Write each word, one after another, in the same way you talk, one word after another.

Don’t worry about grammar, or if it makes sense, just put your mind in the same state as if you were talking to someone. Someone who is patiently listening to everything you say, and will wait until you’re finished.

It’s a loud mouth’s dream.

But. But. Once you’re done, read what you’ve written and ask yourself if it makes sense. If someone comes across the post you’ve just written, and they don’t know you or how you think or how you talk, are they going to understand what you’ve said? If not, edit it until they would. Don’t stress too much over the details. Just edit enough so it makes sense.

Do that a bunch of times. Congrats, now you’re a blogger. Remember that each post doesn’t have to be long. The shorter the better, really.

Of course you can always get better at writing. The learning never stops, but this is great way to start.

Do it faster

I was a lazy kid. Something my mom used to say, when we needed to get ready and go somewhere or do something, was “every time you think about it hurry!” I tried, after a fashion, to follow this advice, when I wasn’t in the mood to be even more obstinate and lazy than usual.

Now I think about it a lot. And every time I do, I hurry.

I’ve made mention of the fact that I’m a big fan of the Self publishing Podcast and one of the things they often talk about is writing speed. They write thousands of words a day. They time themselves, track their stats, hit their word count goals, and then raise the bar.

Far from reducing writing quality they believe this improves it. Going fast forces them to turn off their internal editor (which they later turn on during the editing phase, much more useful ;) ) and to get into a flow state.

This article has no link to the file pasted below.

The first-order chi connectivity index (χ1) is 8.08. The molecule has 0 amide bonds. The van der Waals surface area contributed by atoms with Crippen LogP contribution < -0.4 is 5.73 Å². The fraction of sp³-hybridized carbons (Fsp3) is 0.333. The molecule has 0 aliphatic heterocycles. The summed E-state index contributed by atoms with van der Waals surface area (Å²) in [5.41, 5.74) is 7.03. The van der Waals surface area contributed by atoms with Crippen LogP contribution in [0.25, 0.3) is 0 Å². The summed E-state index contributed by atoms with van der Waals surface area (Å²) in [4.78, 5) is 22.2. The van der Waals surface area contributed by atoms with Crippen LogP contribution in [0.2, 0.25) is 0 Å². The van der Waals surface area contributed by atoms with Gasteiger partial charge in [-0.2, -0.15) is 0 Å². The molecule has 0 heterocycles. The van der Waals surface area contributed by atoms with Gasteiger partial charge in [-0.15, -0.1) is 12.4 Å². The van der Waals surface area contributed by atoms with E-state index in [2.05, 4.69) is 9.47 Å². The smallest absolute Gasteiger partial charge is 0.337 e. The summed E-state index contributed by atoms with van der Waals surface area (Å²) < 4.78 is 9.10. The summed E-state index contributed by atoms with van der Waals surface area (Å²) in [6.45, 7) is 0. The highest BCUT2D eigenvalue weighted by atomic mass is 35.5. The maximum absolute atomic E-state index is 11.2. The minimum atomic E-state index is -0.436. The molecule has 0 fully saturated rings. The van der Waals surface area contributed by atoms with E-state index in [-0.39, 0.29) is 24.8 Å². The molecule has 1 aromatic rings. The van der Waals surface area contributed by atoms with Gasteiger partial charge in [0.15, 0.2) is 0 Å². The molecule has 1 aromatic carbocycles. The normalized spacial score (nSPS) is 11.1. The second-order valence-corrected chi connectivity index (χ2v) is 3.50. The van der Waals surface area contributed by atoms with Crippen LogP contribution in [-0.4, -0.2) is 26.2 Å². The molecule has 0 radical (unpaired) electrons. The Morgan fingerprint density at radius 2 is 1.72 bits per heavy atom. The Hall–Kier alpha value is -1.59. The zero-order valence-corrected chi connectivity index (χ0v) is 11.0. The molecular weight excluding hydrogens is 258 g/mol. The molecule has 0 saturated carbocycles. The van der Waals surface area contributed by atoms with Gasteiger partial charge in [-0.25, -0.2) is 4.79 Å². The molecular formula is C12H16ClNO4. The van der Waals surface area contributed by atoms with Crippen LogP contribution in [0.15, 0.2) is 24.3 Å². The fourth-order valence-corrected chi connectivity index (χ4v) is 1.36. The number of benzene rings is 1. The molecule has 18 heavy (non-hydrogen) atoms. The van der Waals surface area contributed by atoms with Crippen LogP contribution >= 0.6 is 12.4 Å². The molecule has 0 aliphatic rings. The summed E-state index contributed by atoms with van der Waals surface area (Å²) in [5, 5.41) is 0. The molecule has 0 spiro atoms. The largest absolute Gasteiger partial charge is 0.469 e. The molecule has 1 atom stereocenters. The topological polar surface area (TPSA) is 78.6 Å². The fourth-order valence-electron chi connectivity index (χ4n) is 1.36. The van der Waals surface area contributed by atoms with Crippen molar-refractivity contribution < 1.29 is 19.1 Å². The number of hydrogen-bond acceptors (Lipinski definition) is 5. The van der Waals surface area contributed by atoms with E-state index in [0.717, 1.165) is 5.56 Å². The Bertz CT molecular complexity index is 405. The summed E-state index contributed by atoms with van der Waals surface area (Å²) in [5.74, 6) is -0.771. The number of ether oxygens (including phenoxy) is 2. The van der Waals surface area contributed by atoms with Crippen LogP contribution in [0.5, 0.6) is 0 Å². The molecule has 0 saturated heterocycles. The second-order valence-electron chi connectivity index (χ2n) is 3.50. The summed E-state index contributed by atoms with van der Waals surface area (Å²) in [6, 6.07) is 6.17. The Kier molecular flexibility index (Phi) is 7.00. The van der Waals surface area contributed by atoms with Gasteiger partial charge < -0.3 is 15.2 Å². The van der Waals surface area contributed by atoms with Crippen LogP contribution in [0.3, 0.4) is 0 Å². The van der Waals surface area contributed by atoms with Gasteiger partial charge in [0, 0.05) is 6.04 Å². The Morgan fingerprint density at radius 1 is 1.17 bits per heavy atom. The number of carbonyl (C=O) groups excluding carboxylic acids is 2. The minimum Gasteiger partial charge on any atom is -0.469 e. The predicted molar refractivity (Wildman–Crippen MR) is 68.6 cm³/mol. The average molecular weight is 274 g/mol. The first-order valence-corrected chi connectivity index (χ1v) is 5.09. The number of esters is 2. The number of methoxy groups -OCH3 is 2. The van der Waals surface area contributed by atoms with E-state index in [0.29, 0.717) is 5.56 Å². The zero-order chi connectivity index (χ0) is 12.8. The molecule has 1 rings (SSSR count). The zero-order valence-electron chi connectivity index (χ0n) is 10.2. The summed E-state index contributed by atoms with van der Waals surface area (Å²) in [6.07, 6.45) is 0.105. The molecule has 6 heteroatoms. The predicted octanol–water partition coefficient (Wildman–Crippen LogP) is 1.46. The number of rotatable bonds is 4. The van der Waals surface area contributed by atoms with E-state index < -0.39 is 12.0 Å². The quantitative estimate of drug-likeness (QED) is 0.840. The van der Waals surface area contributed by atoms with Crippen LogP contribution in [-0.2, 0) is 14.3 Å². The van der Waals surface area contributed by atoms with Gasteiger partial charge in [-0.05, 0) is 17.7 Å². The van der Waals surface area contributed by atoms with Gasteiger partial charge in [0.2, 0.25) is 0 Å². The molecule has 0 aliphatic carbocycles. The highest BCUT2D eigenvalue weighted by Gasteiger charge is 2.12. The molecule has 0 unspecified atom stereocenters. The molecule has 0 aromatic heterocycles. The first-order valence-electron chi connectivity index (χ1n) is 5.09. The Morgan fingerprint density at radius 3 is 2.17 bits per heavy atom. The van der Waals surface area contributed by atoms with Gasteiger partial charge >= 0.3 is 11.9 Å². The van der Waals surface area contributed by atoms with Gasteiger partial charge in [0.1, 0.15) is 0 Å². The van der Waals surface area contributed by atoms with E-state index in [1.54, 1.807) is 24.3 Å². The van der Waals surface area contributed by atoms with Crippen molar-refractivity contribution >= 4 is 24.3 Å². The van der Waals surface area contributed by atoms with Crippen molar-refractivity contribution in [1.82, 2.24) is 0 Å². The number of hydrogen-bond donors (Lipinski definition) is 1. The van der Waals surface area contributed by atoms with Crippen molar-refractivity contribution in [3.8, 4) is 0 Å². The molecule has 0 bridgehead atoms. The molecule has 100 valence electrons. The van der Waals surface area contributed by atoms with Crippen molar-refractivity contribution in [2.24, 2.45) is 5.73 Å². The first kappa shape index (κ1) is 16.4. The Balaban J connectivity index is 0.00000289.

Thing is, this doesn’t just apply to writing. We should be trying to achieve speed and a flow state in all our activities. In Stephen King’s On Writing he says that he writes as fast as he can while still remaining comfortable. I think speed can be like that. Of course you’re comfortable doing something at a slow speed, but if you go fast enough and focus more, you’ll find another valley of comfort at a higher level of speed and focus. With practice this level of speed and attention can get ever higher.

I think The Pomodoro Technique dovetails quite nicely with this approach. Spend 25 minutes working as hard and fast as you can, then rest for 5. After you do that 4 times, the 4th break is 20.

Doooo eeeet

Auto-generate html tags in vim

This post assumes you’ve been using vim for a bit but doesn’t assume you’re some kind of expert.

So, I’ve been writing a lot a posts. I usually write them in vim and I really don’t want to have to write out html markup every time I want to put a link in my post. Turns out, there’s a simple script for that.

Go to your terminal and type the following:

vim ~/.vimrc

Make a new line in the .vimrc file and paste this in there

" Convert two lines (URL then TITLE) to one line: <a href=URL>TITLE</a>
map <F7> <Esc>I<a href="<Esc>A"><Esc>gJA</a><Esc>

Do a wq.

Now, any time you want to make a new line, paste or type in the link, then make a new line again and type what you want the link text to be, like so:


http://www.w3schools.com/

W3 schools

(Except delete line 2. I don’t know why WordPress is putting a blank line there.)

Now put your cursor on the first line there, the one with the url, and then hit the f7 key. The result should look like this:

<a href="http://www.w3schools.com/">W3 schools</a>

Cool, right?